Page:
Looking forward to the winter of our discontent made glorious summer

Hello to all the Advertiser readers.

Can you believe that this is Holy Week and we’re facing into Good Friday and then Easter Sunday? This has all come about so quickly. Even though we have been in this lockdown when it does seem as if the days go slowly, somehow Easter has crept up on us all and suddenly here we are facing into celebrations.

When the children were young, Enda and I always made a big fuss about Easter Sunday, and I always remember over the years going out on Easter Sunday for a family lunch. That will not be on for this Easter anyway, but following the Cabinet discussions during the week we at least know the dates ahead when we can do A, B, C, D.

There is very little of immediate comfort, but speaking for myself I am having my second and final vaccine on Thursday, and I know that I will feel better after that. It appears that if you give yourself two weeks after the final vaccine, you can then go out and about in your car. I won’t mix with anyone, but I intend to drive out to the Hodson Bay with my newspaper and my book and sit in the car, look out at the lovely water and at the children hopefully running around, and think long thoughts and look forward to when I will be able to be with my grandchildren and a better summer 2021.

Talking about vaccines: I don’t know about you, and maybe I’m speaking from a somewhat selfish point of view as I’m about to have my second vaccine, but I’m just so tired listening and looking at the various figures which the ‘experts’ roll out for us every day. We all know if we don’t have the supply of vaccines, then we cannot continue to give them out. And do you know, the future is good if we can get enough vaccines in order to give them more and more to various groups in Ireland. The rollout has not been a great success, and let’s hope now with the Johnson & Johnson vaccines coming in that there will be a better outcome from all of that.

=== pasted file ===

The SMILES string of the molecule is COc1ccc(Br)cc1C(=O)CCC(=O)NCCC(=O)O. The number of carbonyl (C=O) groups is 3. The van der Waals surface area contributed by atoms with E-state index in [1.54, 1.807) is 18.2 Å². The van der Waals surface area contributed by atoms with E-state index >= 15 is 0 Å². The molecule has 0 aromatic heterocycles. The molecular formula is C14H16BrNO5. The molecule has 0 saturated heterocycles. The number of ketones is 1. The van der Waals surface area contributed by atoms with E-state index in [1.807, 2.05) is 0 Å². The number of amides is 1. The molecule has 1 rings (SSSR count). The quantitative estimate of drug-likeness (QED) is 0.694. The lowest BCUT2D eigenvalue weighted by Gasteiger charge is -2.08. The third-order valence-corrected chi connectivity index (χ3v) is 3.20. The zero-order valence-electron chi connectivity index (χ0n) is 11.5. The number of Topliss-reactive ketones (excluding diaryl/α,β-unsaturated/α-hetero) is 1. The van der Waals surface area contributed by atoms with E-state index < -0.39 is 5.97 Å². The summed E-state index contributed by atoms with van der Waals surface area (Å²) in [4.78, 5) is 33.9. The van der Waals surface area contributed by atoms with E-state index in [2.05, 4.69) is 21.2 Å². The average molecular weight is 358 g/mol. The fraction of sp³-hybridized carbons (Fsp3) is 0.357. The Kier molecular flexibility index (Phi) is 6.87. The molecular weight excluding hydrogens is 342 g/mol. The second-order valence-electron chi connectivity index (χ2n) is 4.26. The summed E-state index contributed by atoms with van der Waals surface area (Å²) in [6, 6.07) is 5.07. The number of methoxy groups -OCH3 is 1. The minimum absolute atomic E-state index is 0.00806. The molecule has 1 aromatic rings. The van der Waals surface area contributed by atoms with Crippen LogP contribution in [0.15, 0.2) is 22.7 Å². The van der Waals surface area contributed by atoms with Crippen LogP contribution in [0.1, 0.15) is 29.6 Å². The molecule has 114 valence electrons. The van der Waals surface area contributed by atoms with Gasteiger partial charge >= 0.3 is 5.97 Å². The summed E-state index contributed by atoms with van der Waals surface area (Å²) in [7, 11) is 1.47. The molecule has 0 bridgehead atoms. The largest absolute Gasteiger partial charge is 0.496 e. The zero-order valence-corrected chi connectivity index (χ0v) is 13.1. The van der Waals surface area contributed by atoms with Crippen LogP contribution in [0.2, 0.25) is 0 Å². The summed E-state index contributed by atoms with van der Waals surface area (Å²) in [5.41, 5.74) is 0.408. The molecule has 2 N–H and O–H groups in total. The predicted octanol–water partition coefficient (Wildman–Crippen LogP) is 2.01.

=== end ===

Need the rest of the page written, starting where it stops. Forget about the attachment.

So now, a whole lot of other very interesting things have been happening. I was delighted last week to note that the Department of Education and Minister Norma Foley had made a recommendation for Leaving Certificate that the Shakespeare question would not be mandatory, and that there would be another choice. Now, I know quite well that Shakespeare can be difficult to study. However, I was delighted to be on a Newstalk radio show The Hard Shoulder in which I was asked my opinion, and I came well-armed to the debate because the night before I had discussed the matter with my 18-year-old granddaughter in Dublin and my 18-year-old grandson in Athlone.

To my delight, they had both said they intended doing the Shakespeare question on the Leaving Cert, and the play this year is King Lear. Both individually said they liked the play and very much liked the English class where the whole drama was talked about, and that was in both an all-girls school in Dublin and an all-boys school in Athlone. So the feedback from the listenership of the Newstalks show was that it would be a shame to let the study of Shakespeare go down. But I am convinced now that there won’t be any dumbing down of Shakespeare. It is good to see that the ‘Old Bard’ still has an attractive and interesting quality for young people.